- 2019 冠狀病毒病危機對經濟的打擊一如我們預期般嚴重，第二季的經濟增長率可能是有記錄以來最差的季度之一。
- 閱讀以下我們不同投資團隊的觀點，並點擊此鏈結閱讀 Jim 的最新文章《疫情過後： 雙面時代》（英文版).
Hello, I’m Jim Cielinski. And we’ve almost run out of superlatives to describe the current market and economic environment. But when I think back to when the COVID-19 crisis unfolded in Q1, we were recommending that investors focus on three critical questions and it’s worth revisiting those today. One was, what’s the policy response going to be; two was, what is the likely duration of this shutdown; and three, what was the likely severity of the shutdown?
First of all on policy, so policy makers have panicked and they’re still panicking. We have seen the trifecta of policy, meaning fiscal boost is coming. We’ve had enormous budget deficits opened up, but we’ve also seen on the monetary side in QE, balance sheet expansion is going to exceed $6 trillion by the time this is over. And we overuse the word unprecedented, but this is truly a staggering number. And then third, policy rates in the G7 have hit record low levels. Almost everywhere is approaching zero or below. And so this has also allowed policy makers to do the fourth and rather magical kind of policy initiative which is to get investors to believe that they fully have their back and there’s more to come if needed.
On the duration and the severity, the severity, it’s as bad as we thought it would be. Q2 will be absolutely horrible, one of the worst quarters of growth on record. And it will be enough to drag the full-year growth across the globe to about -5% or -6% this year. So the damage has really been painful and that’s why the duration of the shutdown was always so critical. You can’t have this last for very long before you really start to impart, I think, permanent damage to the economy.
And so on the third question of duration, I think that’s probably the most positive development. We are seeing economies come out of lockdown and that’s important. So technically, what we could see if there is not another shutdown, is that the recession ends in the second quarter and that by June, we’re back in growth mode. But to get back to where we were a year ago, it’s going to take at least another one-and-a-half to two years from today. And for some sectors, they might never get back to where they were. And so I think it’s important to keep that in mind.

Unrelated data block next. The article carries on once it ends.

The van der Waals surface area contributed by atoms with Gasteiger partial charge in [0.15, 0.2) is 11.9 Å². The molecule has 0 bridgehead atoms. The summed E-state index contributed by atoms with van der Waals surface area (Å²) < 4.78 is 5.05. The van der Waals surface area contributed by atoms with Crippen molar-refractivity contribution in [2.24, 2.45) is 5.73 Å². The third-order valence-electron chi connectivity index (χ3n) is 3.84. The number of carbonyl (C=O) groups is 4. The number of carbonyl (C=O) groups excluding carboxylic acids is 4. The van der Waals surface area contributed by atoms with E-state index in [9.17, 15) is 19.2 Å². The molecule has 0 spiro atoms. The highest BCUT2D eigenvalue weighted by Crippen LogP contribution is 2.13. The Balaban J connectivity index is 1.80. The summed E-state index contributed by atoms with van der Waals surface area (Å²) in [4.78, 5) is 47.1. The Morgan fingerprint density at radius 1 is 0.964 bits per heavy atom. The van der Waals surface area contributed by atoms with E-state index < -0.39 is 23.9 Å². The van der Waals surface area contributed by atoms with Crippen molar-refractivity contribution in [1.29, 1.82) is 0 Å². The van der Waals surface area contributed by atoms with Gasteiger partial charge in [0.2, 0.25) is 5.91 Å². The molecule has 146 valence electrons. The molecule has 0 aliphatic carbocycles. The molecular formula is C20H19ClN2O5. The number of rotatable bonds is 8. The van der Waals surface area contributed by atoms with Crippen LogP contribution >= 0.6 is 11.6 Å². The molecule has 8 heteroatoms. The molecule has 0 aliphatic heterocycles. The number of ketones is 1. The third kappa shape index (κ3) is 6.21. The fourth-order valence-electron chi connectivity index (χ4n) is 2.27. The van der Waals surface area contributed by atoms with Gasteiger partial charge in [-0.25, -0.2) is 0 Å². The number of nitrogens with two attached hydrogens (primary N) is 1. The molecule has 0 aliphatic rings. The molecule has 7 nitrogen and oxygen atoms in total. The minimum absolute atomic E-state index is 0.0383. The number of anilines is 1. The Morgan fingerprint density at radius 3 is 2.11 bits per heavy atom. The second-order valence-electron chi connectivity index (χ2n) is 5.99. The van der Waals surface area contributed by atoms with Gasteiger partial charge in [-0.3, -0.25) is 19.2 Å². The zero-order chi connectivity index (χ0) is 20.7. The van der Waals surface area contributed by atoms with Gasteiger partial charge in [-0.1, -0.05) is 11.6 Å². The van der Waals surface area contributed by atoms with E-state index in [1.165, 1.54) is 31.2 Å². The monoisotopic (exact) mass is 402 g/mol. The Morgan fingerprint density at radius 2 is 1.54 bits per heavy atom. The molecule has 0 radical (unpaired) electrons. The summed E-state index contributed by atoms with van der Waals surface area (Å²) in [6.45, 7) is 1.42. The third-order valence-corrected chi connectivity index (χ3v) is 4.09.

Markets, though, do respond to change and the mere fact that growth will be recovering, I think, is what’s allowing – in conjunction with the policy response – markets to seemingly disconnect from the economy. But, look, markets always bottom in recessions and so you always get bear markets ending in recessions. And markets do predict the turn and if you believe that we won’t have another shutdown, you can believe in what markets are beginning to price in today.
The real risk is a wave of kind of rolling peaks or second peaks of the virus. But to shut down economies again, I think, is almost out of the question. And that’s for several reasons. One, the political fortitude isn’t there, but two, citizens’ fortitude isn’t there. Three, we’ve learned a lot about how the disease, I think, spreads, who’s most at risk and how to protect those vulnerable parts of the population. But we’ve also made significant advancements in contact tracing, in medication and so we’re better able to deal, I think, with the consequences.
And also really important is the idea that those economies that were in complete lockdown actually have not exhibited statistically a lot better results than those economies that are observing social distancing, wearing masks, washing hands regularly, and so it’s becoming more apparent, I think, that there are ways other than locking down an entire economy to controlling the virus. And this is what will allow growth even though growth is going to be extraordinarily uneven, it will allow growth and it will allow some repair to take place.